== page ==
Dominic Holden reports at Buzzfeed:
A federal judge expressed skepticism on Monday that North Carolina lawmakers were solving a legitimate safety problem when they passed a law in spring that bans many transgender people from restrooms in government facilities that match their gender identity.
US District Court Judge Thomas D. Schroeder also seemed flummoxed at one point by how the law could function in practical terms — it requires people to use single-sex restrooms associated with the sex on their birth certificate, thereby making transgender people enter facilities that conflict with their identity and appearance.
“We would have people dressed like males, who consider themselves male, walking into the ladies room,” he told a lawyer representing Gov. Pat McCrory. “How on earth is that supposed to work?” he asked.
Schroeder was considering a request to suspend the law while its underlying legal merits are considered at a trial. “I endeavor to make a decision as soon as I can,” he told the courtroom. “I know school is about to ramp up.”
In a hearing that stretched more than three hours, Schroeder also asked lawyers from both sides law how other state laws that prohibit indecent exposure, peeping, and trespassing could apply. And he asked whether the University of North Carolina should be named as a defendant at all.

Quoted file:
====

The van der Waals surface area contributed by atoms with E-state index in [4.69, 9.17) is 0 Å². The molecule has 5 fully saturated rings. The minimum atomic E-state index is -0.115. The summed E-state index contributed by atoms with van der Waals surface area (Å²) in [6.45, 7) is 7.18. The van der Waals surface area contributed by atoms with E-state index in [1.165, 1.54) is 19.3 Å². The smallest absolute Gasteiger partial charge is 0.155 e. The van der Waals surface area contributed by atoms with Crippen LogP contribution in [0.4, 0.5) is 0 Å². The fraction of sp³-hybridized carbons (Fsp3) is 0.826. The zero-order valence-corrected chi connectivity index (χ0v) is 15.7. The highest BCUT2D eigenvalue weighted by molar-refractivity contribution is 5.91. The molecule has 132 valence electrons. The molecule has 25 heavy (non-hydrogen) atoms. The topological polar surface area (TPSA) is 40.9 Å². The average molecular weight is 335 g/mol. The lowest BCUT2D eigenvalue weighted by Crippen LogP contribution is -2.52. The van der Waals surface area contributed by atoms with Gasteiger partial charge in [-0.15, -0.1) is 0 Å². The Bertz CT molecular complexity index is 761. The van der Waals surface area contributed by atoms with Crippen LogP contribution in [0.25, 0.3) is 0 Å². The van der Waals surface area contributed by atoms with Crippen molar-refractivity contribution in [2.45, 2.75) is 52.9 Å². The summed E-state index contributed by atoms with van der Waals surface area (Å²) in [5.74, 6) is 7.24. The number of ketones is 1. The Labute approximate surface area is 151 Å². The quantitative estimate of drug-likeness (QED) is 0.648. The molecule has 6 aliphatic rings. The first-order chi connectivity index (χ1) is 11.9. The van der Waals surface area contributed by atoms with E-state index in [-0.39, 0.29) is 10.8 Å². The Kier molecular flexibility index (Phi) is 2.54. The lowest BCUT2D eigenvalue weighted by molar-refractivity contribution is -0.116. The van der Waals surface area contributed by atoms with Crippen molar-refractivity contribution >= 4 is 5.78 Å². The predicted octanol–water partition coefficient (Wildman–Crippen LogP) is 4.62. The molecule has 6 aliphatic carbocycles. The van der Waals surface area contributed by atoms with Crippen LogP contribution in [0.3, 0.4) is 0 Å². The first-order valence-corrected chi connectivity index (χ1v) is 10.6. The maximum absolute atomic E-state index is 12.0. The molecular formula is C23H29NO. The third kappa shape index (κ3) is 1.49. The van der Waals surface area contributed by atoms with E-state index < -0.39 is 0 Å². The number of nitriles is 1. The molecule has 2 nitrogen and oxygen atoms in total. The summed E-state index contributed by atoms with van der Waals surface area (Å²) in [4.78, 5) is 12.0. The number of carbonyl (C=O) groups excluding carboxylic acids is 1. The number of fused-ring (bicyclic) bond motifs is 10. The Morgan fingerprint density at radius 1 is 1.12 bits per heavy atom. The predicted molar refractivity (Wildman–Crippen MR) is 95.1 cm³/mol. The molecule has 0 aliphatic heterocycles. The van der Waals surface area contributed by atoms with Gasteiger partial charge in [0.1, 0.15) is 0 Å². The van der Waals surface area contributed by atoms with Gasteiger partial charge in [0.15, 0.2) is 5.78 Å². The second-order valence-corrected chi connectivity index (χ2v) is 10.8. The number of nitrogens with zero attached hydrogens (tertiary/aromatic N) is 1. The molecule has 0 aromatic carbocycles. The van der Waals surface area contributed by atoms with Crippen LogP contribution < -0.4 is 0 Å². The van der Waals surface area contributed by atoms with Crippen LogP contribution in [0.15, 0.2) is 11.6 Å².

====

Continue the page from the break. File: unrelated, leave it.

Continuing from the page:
Lambda Legal has issued a press release:
A federal court today heard oral argument on a motion seeking an immediate halt to provisions of North Carolina’s House Bill 2, the law that, among other things, mandates discrimination against transgender people in single-sex facilities.
“All I want is to use the appropriate restroom, in peace, just like everyone else. It’s humiliating that this law separates me from my peers and treats me like a second-class citizen,” said Joaquín Carcaño, 28, a UNC-Chapel Hill employee and transgender man who is the lead plaintiff in the lawsuit.
Lambda Legal, the American Civil Liberties Union, the ACLU of North Carolina, and the law firm of Jenner & Block are challenging the law on behalf of six LGBT North Carolinians and members of the ACLU of North Carolina. Paul Smith of Jenner & Block, argued on behalf of plaintiffs in the case’s first oral argument.
“Each day, Joaquin, Payton, Hunter, and other transgender people in North Carolina are dealing with the humiliation of being singled out by this harmful law in school, at work, and in other public places because all they want to do is use public facilities safely,” said Tara Borelli, Senior Attorney with Lambda Legal. “We’re in court today because by requiring people to use restrooms that do not correspond to their gender identity, North Carolina not only endangers and discriminates against transgender people—it also violates federal law.”
— Aaron Sarver (@aaronsarver) August 1, 2016